DURHAM — Coastal communities don’t need to worry too much about hexavalent chromium in their drinking water, but there are other contaminants to watch out for.
This is according to statements Duke University professor of Earth and ocean science Dr. Avner Vengosh gave to the News-Times Wednesday in an interview.
Dr. Vengosh is one of several researchers who will provide updates and information at 10:45 a.m. Wednesday on threats to drinking water in North Carolina. Duke University is hosting the event, titled “Safeguarding the Water We Drink,” at the Duke University communications building at 614 Chapel Drive in Durham. Four Duke University faculty and one scientist from NCSU will provide updates and background on threats to drinking water sources in the state.
In addition to Dr. Vengosh, the scientists providing the updates and information include:
- Duke University associate professor of civil and environmental engineering Dr. Lee Ferguson
- Duke University Dan and Bunny Gabel associate professor of environmental ethics and sustainable environmental management Dr. Heather Stapleton.
- Duke University clinical professor of law Ryke Longest.
- NCSU S. James Ellen distinguished professor of civil, construction and environmental engineering Dr. Detlef Knappe.
Dr. Vengosh told the News-Times his part of the discussion will focus on two issues: coal ash contamination and hexavalent chromium contamination.
According to the Environmental Protection Agency, hexavalent chromium is an odorless and tasteless metallic element that may pose health risks if levels in drinking water exceed EPA standards. Coal ash, meanwhile, can contain contaminants such as mercury, cadmium and arsenic that, if left unregulated, may contaminate waterways, ground water, drinking water and the air.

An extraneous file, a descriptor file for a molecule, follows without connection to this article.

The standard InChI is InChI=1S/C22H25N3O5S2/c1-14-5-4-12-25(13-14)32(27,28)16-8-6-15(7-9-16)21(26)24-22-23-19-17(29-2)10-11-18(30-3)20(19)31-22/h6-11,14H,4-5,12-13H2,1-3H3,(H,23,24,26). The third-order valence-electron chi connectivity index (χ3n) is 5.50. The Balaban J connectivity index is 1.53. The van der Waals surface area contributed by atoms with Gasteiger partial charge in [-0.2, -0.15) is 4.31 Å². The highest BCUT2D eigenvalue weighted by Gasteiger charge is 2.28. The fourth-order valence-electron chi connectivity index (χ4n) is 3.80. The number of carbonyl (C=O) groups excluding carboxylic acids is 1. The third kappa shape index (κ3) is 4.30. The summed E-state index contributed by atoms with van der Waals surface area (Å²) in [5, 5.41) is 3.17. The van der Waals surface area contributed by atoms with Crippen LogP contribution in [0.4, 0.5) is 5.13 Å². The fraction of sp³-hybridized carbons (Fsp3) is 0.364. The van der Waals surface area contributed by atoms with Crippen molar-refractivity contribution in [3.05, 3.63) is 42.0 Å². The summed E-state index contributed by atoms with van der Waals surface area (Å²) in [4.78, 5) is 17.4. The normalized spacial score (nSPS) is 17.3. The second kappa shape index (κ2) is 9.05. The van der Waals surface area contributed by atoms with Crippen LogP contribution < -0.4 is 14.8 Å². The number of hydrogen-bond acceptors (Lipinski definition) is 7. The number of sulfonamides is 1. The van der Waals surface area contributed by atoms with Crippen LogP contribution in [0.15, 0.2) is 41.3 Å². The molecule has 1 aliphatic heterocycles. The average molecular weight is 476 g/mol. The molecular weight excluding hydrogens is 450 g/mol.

Dr. Vengosh said evidence of coal ash has been found in a lake near Wilmington, and coal ash contamination is also possible in other lakes near the coast.
“There’s still much to do to protect people in North Carolina from coal ash,” he said.
However, hexavalent chromium is much less prevalent in coastal drinking water supplies, according to Dr. Vengosh. While levels have been exceeding EPA standards in wells in the Piedmont region in eastern North Carolina, the geology is different and wells aren’t as deep.
While chromium may not be a major concern for coastal communities, salinity is a different story. Dr. Vengosh said a study done “many years ago” on the Outer Banks showed excess salinity in drinking water, but it wasn’t because of the ocean but a longer-term, geological process.
A second significant risk to coastal communities’ drinking water is directly tied to salinity levels. Dr. Vengosh said older domestic community wells use chemicals, like chlorine, to purify their water. However, sometimes this can result in the disinfecting chemicals combining with salt in the water to create a disinfection byproduct that can be toxic.
Dr. Vengosh said coastal communities concerned about the chance of their drinking water being contaminated by these byproducts need to perform frequent testing. If evidence of a byproduct is found, they need to change their disinfection method.
“There are pros and cons in each (disinfection) method,” he said. “It depends on the circumstances (which one is best for a community).”
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